NRZ vs. PAM4 Modulation Techniques
The leading trends such as cloud computing and big data drive the exponential traffic growth and the rise of 400G Ethernet. Data center networks are facing a larger bandwidth demand, and innovative technologies are required for infrastructure to meet shifting demands. Currently, there are two different signal modulation techniques examined for next-generation Ethernet: non-return to zero (NRZ), and pulse-amplitude modulation 4-level (PAM4). This article will take you through these two modulation techniques and compare them to find the optimal choice for 400G Ethernet.
NRZ and PAM4 Basics
NRZ is a modulation technique using two signal levels to represent the 1/0 information of a digital logic signal. Logic 0 is a negative voltage, and Logic 1 is a positive voltage. One bit of logic information can be transmitted or received within each clock period. The baud rate, or the speed at which a symbol can change, equals the bit rate for NRZ signals.
PAM4 is a technology that uses four different signal levels for signal transmission and each symbol period represents 2 bits of logic information (0, 1, 2, 3). To achieve that, the waveform has 4 different levels, carrying 2 bits: 00, 01, 10 or 11, as shown below. With two bits per symbol, the baud rate is half the bit rate.
Comparison of NRZ vs. PAM4
A transmission with NRZ mechanism will have the same baud rate and bitrate because one symbol can carry one bit. 28Gbps (gigabit per second) bitrate is equivalent to 28GBdps (gigabaud per second) baud rate. While, because PAM4 carries 2 bits per symbol, 56Gbps PAM4 will have a line transmission at 28GBdps. Therefore, PAM4 doubles the bit rate for a given baud rate over NRZ, bringing higher efficiency for high-speed optical transmission such as 400G. To be more specific, a 400 Gbps Ethernet interface can be realized with eight lanes at 50Gbps or four lanes at 100Gbps using PAM4 modulation.
PAM4 allows twice as much information to be transmitted per symbol cycle as NRZ. Therefore, at the same bitrate, PAM4 only has half the baud rate, also called symbol rate, of the NRZ signal, so the signal loss caused by the transmission channel in PAM4 signaling is greatly reduced. This key advantage of PAM4 allows the use of existing channels and interconnects at higher bit rates without doubling the baud rate and increasing the channel loss.
Signal-to-noise Ratio (SNR) and Bit Error Rate (BER)
According to the following figure, the eye height for PAM4 is 1/3 of that for NRZ, causing the PAM4 to increase SNR (Signal-Noise Ratio) by -9.54 dB (Link Budget Penalty), which impacts the signal quality and introduces additional constraints in high-speed signaling. The 33% smaller vertical eye opening makes PAM4 signaling more sensitive to noise, resulting in a higher bit error rate. However, PAM4 was made possible because of forward-error correction (FEC) that can help link system to achieve the desired BER.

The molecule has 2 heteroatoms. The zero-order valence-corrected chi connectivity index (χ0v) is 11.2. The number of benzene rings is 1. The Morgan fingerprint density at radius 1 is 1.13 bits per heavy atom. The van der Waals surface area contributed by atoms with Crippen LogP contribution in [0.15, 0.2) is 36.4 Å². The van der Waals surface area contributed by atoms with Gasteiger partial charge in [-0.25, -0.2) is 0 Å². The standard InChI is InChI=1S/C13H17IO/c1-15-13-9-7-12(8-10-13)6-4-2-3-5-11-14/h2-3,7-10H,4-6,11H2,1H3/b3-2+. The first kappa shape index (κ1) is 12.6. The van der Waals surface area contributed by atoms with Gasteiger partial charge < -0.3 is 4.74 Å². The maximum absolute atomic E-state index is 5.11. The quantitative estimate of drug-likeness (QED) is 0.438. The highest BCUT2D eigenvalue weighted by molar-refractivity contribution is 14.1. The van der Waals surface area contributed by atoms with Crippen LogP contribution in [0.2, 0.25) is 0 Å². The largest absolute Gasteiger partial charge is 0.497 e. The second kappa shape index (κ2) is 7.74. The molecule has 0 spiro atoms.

Reducing BER in a PAM4 channel requires equalization at the Rx end and pre-compensation at the Tx end, which both consume extra power than the NRZ link for a given clock rate. This means PAM4 transceivers generate more heat at each end of the link. However, the new state-of-the-art silicon photonics (SiPh) platform can effectively reduce energy consumption and can be used in 400G transceivers. For example, FS silicon photonics 400G transceiver combines SiPh chips and PAM4 signaling, making it a cost-effective and lower power consumption solution for 400G data center.
Shift from NRZ to PAM4 for 400G Ethernet
With massive data transmitted across the globe, many organizations pose their quest for migration towards 400G. Initially, 16× 25G baud rate NRZ is used for 400G Ethernet, such as 400G-SR16, but the link loss and size of the scheme can not meet the demands of 400G Ethernet. Whereas PAM4 enables higher bit rates at half the baud rate, designers can continue to use existing channels at potential 400G Ethernet data rates. As a result, PAM4 has overtaken NRZ as the preferred modulation method for electrical or optical signal transmission in 400G optical modules.